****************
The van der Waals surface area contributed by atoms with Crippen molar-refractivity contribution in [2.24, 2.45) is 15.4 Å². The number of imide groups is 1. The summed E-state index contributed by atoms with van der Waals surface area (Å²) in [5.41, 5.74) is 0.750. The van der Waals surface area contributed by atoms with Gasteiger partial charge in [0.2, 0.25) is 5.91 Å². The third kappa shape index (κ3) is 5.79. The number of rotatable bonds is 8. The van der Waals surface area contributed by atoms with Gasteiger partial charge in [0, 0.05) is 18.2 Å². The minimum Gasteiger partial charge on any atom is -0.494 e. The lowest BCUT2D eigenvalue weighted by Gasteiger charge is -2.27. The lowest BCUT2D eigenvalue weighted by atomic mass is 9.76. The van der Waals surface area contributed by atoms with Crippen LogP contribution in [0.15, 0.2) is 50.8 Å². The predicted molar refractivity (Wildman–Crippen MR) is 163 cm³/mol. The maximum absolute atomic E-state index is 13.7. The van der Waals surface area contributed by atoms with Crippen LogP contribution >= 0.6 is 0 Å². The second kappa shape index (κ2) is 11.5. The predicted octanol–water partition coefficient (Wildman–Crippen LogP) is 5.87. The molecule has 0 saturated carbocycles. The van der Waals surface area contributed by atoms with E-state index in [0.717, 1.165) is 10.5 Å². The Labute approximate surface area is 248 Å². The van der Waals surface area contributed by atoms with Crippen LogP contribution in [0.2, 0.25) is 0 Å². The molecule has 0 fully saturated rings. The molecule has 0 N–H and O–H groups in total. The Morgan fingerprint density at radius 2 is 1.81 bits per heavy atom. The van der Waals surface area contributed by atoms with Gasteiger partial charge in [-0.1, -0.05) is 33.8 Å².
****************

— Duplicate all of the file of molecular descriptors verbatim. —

The van der Waals surface area contributed by atoms with Crippen molar-refractivity contribution in [2.24, 2.45) is 15.4 Å². The number of imide groups is 1. The summed E-state index contributed by atoms with van der Waals surface area (Å²) in [5.41, 5.74) is 0.750. The van der Waals surface area contributed by atoms with Gasteiger partial charge in [0.2, 0.25) is 5.91 Å². The third kappa shape index (κ3) is 5.79. The number of rotatable bonds is 8. The van der Waals surface area contributed by atoms with Gasteiger partial charge in [0, 0.05) is 18.2 Å². The minimum Gasteiger partial charge on any atom is -0.494 e. The lowest BCUT2D eigenvalue weighted by Gasteiger charge is -2.27. The lowest BCUT2D eigenvalue weighted by atomic mass is 9.76. The van der Waals surface area contributed by atoms with Crippen LogP contribution in [0.15, 0.2) is 50.8 Å². The predicted molar refractivity (Wildman–Crippen MR) is 163 cm³/mol. The maximum absolute atomic E-state index is 13.7. The van der Waals surface area contributed by atoms with Crippen LogP contribution >= 0.6 is 0 Å². The second kappa shape index (κ2) is 11.5. The predicted octanol–water partition coefficient (Wildman–Crippen LogP) is 5.87. The molecule has 0 saturated carbocycles. The van der Waals surface area contributed by atoms with E-state index in [0.717, 1.165) is 10.5 Å². The Labute approximate surface area is 248 Å². The van der Waals surface area contributed by atoms with Crippen LogP contribution in [0.2, 0.25) is 0 Å². The molecule has 0 fully saturated rings. The molecule has 0 N–H and O–H groups in total. The Morgan fingerprint density at radius 2 is 1.81 bits per heavy atom. The van der Waals surface area contributed by atoms with Gasteiger partial charge in [-0.1, -0.05) is 33.8 Å².